Breaking Ground 93 - Borderless Arts Breaks Ground in Egypt

nine women of various ages leaning against a short wall. In the background you can see Egyptian monuments
In Egypt at the Great pyramids and the Sphynx. L-R: Kathleen Dodd and Grace Dodd in front of her, Lori Kissinger, Sylvia Goodman, Danielle Clement, Caitlin Bernstein, Monique Bernstein, Crystal McKee and Hope Mckee.

Borderless Arts Tennessee, a statewide arts program for individuals with disabilities, was recently invited by the Alwadna International Arts Forum for the Gifted to represent the United States in Egypt. Members of the Borderless “Movement Connection” dance program performed in costumes made by members of the Borderless “Teapot Diplomats” visual arts program, in a piece developed by Borderless Arts last summer. That piece was integrated into the Frist Center for the Visual Arts' Nick Cave exhibit. A member of the Alwadna International Arts Forum committee saw a video of this dance program, and invited the young Tennesseans with disabilities who participated in this Borderless Arts program to visit Egypt and represent the U.S.

Due to funding constraints and restrictions by the Forum, the traveling artists were limited to a small participating party. It was decided that one of the dancers would be one of the Teapot Diplomats that helped make the performance costumes. The dancers from “Movement Connection” included Grace Dodd, Caitlin Bernstein, Danielle Clement and Teapot Diplomat Hope McKee.

The participants arrived in Egypt in the late afternoon of April 26. They were immediately whisked away to a rehearsal that lasted into the night. Early the next morning, the group toured some of the area's sites before heading to an evening opening ceremonies performance that took place in the theater at the University of Cairo. The entire visit was a whirlwind that included a second day of performances at the Civic Education Center in Cairo, as well as sightseeing and then a quick return to the United States.

A trip highlight was meeting other performers from all over the world, who were excited that the United States was able to be present at this event. In all, 31 nations participated, primarily of African and Arabic backgrounds.   

This opportunity was a major step for our organization. Borderless Arts Tennessee is a small organization, but we have big dreams. However, the biggest accomplishment for me was watching our participants grow. They grew by watching and learning about cultures that are very different from what they have experienced in the States.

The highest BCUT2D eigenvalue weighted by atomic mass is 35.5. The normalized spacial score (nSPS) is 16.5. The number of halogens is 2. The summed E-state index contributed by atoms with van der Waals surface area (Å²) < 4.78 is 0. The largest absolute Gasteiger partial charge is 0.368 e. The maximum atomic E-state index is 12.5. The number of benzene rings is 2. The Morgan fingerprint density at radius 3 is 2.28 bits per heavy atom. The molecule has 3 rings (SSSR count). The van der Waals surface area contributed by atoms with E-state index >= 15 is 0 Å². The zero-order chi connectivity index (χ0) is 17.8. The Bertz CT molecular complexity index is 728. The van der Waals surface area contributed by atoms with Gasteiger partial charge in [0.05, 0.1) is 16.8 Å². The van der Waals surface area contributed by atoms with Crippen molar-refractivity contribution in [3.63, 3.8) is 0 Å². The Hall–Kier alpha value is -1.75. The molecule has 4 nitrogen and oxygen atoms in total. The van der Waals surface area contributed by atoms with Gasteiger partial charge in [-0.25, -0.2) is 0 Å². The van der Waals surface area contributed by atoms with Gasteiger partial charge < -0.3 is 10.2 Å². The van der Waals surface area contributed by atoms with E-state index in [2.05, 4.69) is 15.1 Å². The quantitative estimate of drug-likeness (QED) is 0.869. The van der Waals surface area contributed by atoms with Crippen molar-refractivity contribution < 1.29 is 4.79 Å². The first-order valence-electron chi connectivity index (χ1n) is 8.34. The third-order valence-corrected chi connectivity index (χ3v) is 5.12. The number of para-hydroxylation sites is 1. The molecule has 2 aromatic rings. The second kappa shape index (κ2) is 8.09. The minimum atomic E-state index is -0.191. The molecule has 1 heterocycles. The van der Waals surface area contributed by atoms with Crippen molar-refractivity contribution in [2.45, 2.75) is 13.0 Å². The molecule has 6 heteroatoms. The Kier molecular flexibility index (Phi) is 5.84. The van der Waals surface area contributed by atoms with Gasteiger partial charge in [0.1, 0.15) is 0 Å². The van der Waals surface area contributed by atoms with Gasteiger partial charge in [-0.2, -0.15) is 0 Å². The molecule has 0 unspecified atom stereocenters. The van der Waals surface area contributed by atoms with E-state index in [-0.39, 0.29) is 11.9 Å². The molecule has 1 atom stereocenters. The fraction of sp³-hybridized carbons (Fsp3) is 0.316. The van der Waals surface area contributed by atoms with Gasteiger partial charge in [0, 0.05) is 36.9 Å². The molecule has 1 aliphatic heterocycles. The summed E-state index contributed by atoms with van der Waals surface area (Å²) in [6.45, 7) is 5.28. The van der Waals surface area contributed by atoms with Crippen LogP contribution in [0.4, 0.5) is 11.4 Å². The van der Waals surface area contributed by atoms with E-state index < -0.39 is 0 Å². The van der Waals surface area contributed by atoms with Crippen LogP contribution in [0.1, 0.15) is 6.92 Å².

They also grew by expanding their own abilities. I saw them be flexible with schedules, endure hugs and kisses when some don’t like to be touched out of respect for other cultures, and push past exhaustion to perform at their very best because they knew that they were representing more than just themselves. I sat holding my breath as these travel-worn dancers were about to take the stage, knowing that they waited in the wings for over eight hours. They were venturing out onto a stage with an unexpected light show behind them and a sea of over 4,000 foreign faces in front of them. I had no idea if they would step onto the stage or possibly freeze in place! The announcer said, “And now representing the United States of America…” and my heart skipped a beat. And here they came with smiles on their faces to perform the best performance I have ever seen them give - the show of their lives.

"The best of humanity was shown at this forum through the harmony created by imagination and artistry by all of the countries represented,” said Hope McKee, the Teapot Diplomat representative. “The kinship and goodwill made this trip truly awe-inspiring."

For a few days, countries came together to celebrate abilities and the ties that bring humans together - the need to connect, the need to communicate and the need to create. And it was performers with disabilities that brought us to that place to remind us that what binds us together is far greater than what keeps us apart.

About Borderless Arts Tennessee

Established in 2001, Borderless Arts Tennessee, formerly VSA Tennessee, is a 501c3 organization that works in partnership with and in support of artists, parents/guardians and educators to ensure there are resources, tools and opportunities for arts programming in schools and communities statewide. Borderless Arts Tennessee offers quality dance, music and visual arts programs for people with disabilities. For more information, visit